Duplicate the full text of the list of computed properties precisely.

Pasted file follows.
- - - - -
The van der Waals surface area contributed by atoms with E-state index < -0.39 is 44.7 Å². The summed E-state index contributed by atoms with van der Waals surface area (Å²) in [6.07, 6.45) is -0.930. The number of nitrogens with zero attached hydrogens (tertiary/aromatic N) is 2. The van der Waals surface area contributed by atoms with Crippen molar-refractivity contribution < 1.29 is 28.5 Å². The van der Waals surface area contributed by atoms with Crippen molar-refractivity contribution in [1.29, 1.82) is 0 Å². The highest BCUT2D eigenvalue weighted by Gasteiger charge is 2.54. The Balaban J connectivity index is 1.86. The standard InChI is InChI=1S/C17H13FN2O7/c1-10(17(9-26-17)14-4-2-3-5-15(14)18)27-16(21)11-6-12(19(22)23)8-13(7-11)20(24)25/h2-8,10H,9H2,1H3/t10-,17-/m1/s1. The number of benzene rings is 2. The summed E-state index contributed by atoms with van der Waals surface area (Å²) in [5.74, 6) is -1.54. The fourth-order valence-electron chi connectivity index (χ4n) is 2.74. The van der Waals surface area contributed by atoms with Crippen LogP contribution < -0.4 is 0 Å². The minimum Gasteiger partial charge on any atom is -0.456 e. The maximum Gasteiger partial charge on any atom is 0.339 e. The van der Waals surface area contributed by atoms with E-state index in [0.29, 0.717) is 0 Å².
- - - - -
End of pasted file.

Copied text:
The van der Waals surface area contributed by atoms with E-state index < -0.39 is 44.7 Å². The summed E-state index contributed by atoms with van der Waals surface area (Å²) in [6.07, 6.45) is -0.930. The number of nitrogens with zero attached hydrogens (tertiary/aromatic N) is 2. The van der Waals surface area contributed by atoms with Crippen molar-refractivity contribution < 1.29 is 28.5 Å². The van der Waals surface area contributed by atoms with Crippen molar-refractivity contribution in [1.29, 1.82) is 0 Å². The highest BCUT2D eigenvalue weighted by Gasteiger charge is 2.54. The Balaban J connectivity index is 1.86. The standard InChI is InChI=1S/C17H13FN2O7/c1-10(17(9-26-17)14-4-2-3-5-15(14)18)27-16(21)11-6-12(19(22)23)8-13(7-11)20(24)25/h2-8,10H,9H2,1H3/t10-,17-/m1/s1. The number of benzene rings is 2. The summed E-state index contributed by atoms with van der Waals surface area (Å²) in [5.74, 6) is -1.54. The fourth-order valence-electron chi connectivity index (χ4n) is 2.74. The van der Waals surface area contributed by atoms with Crippen LogP contribution < -0.4 is 0 Å². The minimum Gasteiger partial charge on any atom is -0.456 e. The maximum Gasteiger partial charge on any atom is 0.339 e. The van der Waals surface area contributed by atoms with E-state index in [0.29, 0.717) is 0 Å².